All About Beer Magazine - Volume 35, Issue 3
July 1, 2014 By

The Home Brewers Guide

If American brewers are trying to resurrect pre-Prohibition lagers, their counterparts in Britain are also trying to resurrect lost brewing styles. Leading this effort in Britain is Ron Pattinson, who says in his introduction to The Home Brewer’s Guide to Vintage Beer (Quarry Books, Spiral-bound, $24.99, 151 pp) that his research in old brewers’ logbooks included “days spent over dusty Whitbread records at the London Metropolitan Archives, snapping away crazily like a hyperactive paparazzi. Weeks consumed in puzzling over scrawly handwriting and incomprehensible abbreviations.”

Pattinson has reported his findings in his popular blog, “Shut Up About Barclay Perkins,” and in this book, which summarizes his years of archival research. Unlike some homebrewing writers such as Stan Hieronymus or Randy Mosher, Pattinson does not write for the casual beer lover. Most of his book consists of recipes for advanced homebrewers. But all beer lovers have benefited from Pattinson’s diligent research, which has unearthed one previously unknown beer style and corrected long-standing misconceptions about several others.

We all know that India pale ale got its start because British brewers created a strong, hoppy beer able to withstand the long ocean voyage to India. But IPAs were not the only beer exported to India. Many brewers, most notably Barclay Perkins and Whitbread, also exported East India porter, which was also hoppier than domestic British porters but not stronger. Moreover, more porter was exported to India than pale ale was, because porter was the drink of enlisted men while officers drank more expensive pale ale. Pattinson believes the reason India porter vanished from beer history is that it wasn’t bottled, but shipped in casks, and while brewers kept making IPAs, India porters ceased production around 1910. However, Pattinson suggests, the next time you have a “black IPA,” you’re not drinking a new style of beer, but a resurrected old one.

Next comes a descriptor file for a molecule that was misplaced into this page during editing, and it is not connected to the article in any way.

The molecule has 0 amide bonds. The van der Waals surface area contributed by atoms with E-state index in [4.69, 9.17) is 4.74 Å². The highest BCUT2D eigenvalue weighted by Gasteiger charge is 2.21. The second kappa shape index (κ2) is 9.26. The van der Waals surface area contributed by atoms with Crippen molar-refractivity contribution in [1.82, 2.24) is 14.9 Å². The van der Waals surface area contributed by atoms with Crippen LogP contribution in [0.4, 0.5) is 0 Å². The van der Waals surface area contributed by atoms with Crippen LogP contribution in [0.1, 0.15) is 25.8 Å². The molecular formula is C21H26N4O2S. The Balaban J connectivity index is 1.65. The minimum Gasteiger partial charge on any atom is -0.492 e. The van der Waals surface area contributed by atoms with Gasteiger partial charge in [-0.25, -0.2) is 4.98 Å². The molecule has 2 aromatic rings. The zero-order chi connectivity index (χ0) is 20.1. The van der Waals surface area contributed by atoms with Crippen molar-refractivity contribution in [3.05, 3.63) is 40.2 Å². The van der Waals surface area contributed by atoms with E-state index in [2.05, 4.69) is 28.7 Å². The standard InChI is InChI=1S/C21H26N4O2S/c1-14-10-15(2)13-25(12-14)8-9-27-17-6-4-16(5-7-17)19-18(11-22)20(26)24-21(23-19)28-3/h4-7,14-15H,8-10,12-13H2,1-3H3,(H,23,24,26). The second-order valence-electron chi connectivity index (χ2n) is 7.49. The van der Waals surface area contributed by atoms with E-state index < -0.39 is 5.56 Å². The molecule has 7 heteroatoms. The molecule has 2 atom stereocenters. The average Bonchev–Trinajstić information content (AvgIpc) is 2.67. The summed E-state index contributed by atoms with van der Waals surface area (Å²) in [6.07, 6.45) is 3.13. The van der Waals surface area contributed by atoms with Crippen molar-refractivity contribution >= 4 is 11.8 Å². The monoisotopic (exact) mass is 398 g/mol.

Also, when we think of imperial stout, we assume that it was limited to the strong beers exported by Courage to Russia. In fact, most brewers had one or more stronger beers that were known as strong ales, Burton ales, or barley wines, which might be between 6% and 7%. Pattinson explains that these ales were very popular in London, but like most British beers in the 20th century, grew gradually weaker as brewers compensated for punitive increases in beer taxes by reducing strength, since beer was taxed on alcohol content. By the 1920s, “strong” Burton ale only was 5%.

Pattinson also clarifies the distinction between porter and stout. “Don’t worry about what modern style guidelines might tell you about the differences between the two,” he writes. “Historically, the difference was very simple. Stout was the name given to all porter stronger than standard strength. In all respects other than strength, porter and stout were identical.”

Mild ale, Pattinson notes, also had a drastic revision in the 20th century. We think of mild ales as very low-alcohol beers, but in the 19th century, “mild ale” was fresh ale, or what we would call cask-conditioned beer, with “stock ale” being beer that was aged for some time before being dispensed. As beer taxes increased, alcohol strength dropped, and mild gradually became the name for low-strength session beers. For reasons that are not clear, mild also became darker. Listing 33 different Whitbread formulations of mild between 1836 and 1950, Pattinson shows that Whitbread mild dropped in original gravity from 1077 to 1032, with the amount of hops per U.S. gallon falling from 24 grams to 9 grams during this period.

The final chapter of this book is on German and Polish beers, including grätzer/grodziskie, broyhan, and Salvator, which Pattinson notes was a generic term for doppelbocks until the Zacherl Brewery (later folded into Paulaner) successfully won a trademark suit in the 1890s and turned Salvator into a brand, forcing competitors to adopt the–ator suffix to describe their doppelbocks. As with his chapters on British beers, Pattinson gives a short history of the style and provides historical recipes for homebrewers.

Homebrewers will find many interesting recipes in The Home Brewer’s Guide to Vintage Beer. But anyone interested in British beer history needs to pay careful attention to Pattinson’s research, as he’s shown that many things we thought we knew about British brewing just aren’t true.